You guys do realize your complaining about 1/20th of a second difference between the D600 and 6D, right? That is 0.0005 seconds difference! It really doesn't matter that much, and given the design of the 6D as a low-light camera capable of ISO 25600 and AF at EV -3, it matters even less. You could bump up the ISO by a third of a stop for pretty much ANY exposure and compensate for the difference if you really, really needed to. Now, if it was a 1/60th sync speed vs. a 1/200th sync speed, that would matter, but thats not the case.
please stop talking about things you don´t understand!!
ISO affects FLASH and AMBIENT exposure.. it´s obvious you don´t know what strobist are talking about.
yes 1/200s was already bad... doesn´t change a thing that the trend to make it even worse is a bad sign.
I think jrista makes a fair point. I agree that 1/200 s X-sync isn't good, and 1/180 s is worse. But the difference is only 1/6-stop.
OTOH, despite the ISO improvement in recent sensors which would allow you to more than make up that 1/6-stop in terms of noise performance, that's not going to help stop action. That 1/6-stop is well and truly gone.
Aye. I don't disagree that 1/200th isn't great, and neither is 1/250th. But since none of the entry-level full-frame cameras have a 1/500th second sync speed, it doesn't make much sense to complain about a sixth of a stop worth of difference. I wasn't thinking that bumping ISO would help stop action...the flash pulse is for that (which is far shorter than 1/180th, 1/200th, even 1/500th shutter). I was only thinking if you wanted to compensate for the loss of exposure (or, for that matter, low ambient exposure to start with), you could easily bump ISO without worry on a camera capable of native ISO 25600.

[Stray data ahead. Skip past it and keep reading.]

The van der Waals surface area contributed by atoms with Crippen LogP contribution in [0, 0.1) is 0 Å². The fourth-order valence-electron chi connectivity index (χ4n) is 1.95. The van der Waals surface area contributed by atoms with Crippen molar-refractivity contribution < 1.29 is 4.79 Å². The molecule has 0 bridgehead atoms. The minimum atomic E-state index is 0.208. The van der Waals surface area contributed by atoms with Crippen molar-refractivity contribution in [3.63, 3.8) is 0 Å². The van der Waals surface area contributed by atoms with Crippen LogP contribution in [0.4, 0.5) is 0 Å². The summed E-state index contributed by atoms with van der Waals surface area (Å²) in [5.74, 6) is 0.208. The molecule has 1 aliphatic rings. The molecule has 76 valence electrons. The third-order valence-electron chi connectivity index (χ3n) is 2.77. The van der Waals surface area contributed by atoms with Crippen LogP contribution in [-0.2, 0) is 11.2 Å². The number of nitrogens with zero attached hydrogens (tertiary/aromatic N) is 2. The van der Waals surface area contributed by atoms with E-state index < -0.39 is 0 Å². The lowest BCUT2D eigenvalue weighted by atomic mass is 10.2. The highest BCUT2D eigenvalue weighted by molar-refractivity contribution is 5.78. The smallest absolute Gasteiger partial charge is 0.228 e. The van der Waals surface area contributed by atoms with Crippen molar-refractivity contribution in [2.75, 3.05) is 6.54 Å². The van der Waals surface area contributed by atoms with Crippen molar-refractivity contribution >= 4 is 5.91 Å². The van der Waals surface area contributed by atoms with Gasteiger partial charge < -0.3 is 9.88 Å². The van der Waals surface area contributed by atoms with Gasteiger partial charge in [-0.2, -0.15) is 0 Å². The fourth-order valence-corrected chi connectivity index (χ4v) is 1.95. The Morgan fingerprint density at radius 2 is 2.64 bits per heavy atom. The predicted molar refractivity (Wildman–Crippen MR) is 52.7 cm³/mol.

I guess my real point is...we all get way too hung up on numerical statistics. We all think the 6D is "far worse" than Nikon's D600 because, well, numerically...the D600 wins. But who's to say that is really the case? Canon has
done some pretty amazing things with previously unseen high ISO settings, resulting in USABLE ISO settings up to ISO 3200, 6400, even 12800. It has only 11 AF points vs. the D600's 39, but those 11 AF points have a broader spread across the frame than the D600's (which, to me, is a very important factor in AF capability). Canon's AF points tend to be rather LARGE as well, so the lack of density may not be as big a problem as the naysayers think. Additionally, Canon's AF system is capable of focusing in TWO FULL STOPS LESS light than the D600's...which at the very least should translate into better AF performance at EV -1 for the Canon. The Nikon D600 may have more pixels in its 24.3mp sensor, but its also going to be 20% more succeptible to photon shot noise (the primary cause of noise in general) than the 6D with its 20.1mp sensor. Photon shot noise doesn't give a S___ what your DR is...it occurs regardless.
Numeric comparisons between cameras is, and always has been, a terrible idea. Freaking out over a sixth stop difference in flash sync speed is...well...rather childish. I think the 6D is a somewhat lackluster release (seems to be Canon's MO these days), but I think it will be a fine camera, and will make quite a number of Canon customers happy campers.